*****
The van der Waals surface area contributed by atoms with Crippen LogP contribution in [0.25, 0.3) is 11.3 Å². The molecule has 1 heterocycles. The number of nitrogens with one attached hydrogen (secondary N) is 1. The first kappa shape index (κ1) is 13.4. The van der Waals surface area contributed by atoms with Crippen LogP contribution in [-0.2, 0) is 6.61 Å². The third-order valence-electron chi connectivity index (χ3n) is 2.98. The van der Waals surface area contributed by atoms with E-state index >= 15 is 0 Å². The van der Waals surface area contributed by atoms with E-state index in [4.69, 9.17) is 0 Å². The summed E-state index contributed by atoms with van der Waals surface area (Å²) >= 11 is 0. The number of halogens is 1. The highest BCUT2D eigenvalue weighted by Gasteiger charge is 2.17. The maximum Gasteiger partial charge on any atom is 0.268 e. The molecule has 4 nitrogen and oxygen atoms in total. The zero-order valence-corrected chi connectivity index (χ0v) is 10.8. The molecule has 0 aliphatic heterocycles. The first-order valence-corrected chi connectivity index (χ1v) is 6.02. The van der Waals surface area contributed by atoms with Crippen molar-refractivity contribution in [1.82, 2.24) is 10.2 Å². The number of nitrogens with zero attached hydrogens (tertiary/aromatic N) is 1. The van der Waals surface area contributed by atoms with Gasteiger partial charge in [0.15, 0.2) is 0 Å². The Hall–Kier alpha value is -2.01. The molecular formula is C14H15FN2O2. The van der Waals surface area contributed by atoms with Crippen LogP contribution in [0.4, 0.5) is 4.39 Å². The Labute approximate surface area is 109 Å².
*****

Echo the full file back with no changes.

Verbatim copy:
The van der Waals surface area contributed by atoms with Crippen LogP contribution in [0.25, 0.3) is 11.3 Å². The molecule has 1 heterocycles. The number of nitrogens with one attached hydrogen (secondary N) is 1. The first kappa shape index (κ1) is 13.4. The van der Waals surface area contributed by atoms with Crippen LogP contribution in [-0.2, 0) is 6.61 Å². The third-order valence-electron chi connectivity index (χ3n) is 2.98. The van der Waals surface area contributed by atoms with E-state index >= 15 is 0 Å². The van der Waals surface area contributed by atoms with E-state index in [4.69, 9.17) is 0 Å². The summed E-state index contributed by atoms with van der Waals surface area (Å²) >= 11 is 0. The number of halogens is 1. The highest BCUT2D eigenvalue weighted by Gasteiger charge is 2.17. The maximum Gasteiger partial charge on any atom is 0.268 e. The molecule has 4 nitrogen and oxygen atoms in total. The zero-order valence-corrected chi connectivity index (χ0v) is 10.8. The molecule has 0 aliphatic heterocycles. The first-order valence-corrected chi connectivity index (χ1v) is 6.02. The van der Waals surface area contributed by atoms with Crippen molar-refractivity contribution in [1.82, 2.24) is 10.2 Å². The number of nitrogens with zero attached hydrogens (tertiary/aromatic N) is 1. The van der Waals surface area contributed by atoms with Gasteiger partial charge in [0.15, 0.2) is 0 Å². The Hall–Kier alpha value is -2.01. The molecular formula is C14H15FN2O2. The van der Waals surface area contributed by atoms with Crippen LogP contribution in [0.4, 0.5) is 4.39 Å². The Labute approximate surface area is 109 Å².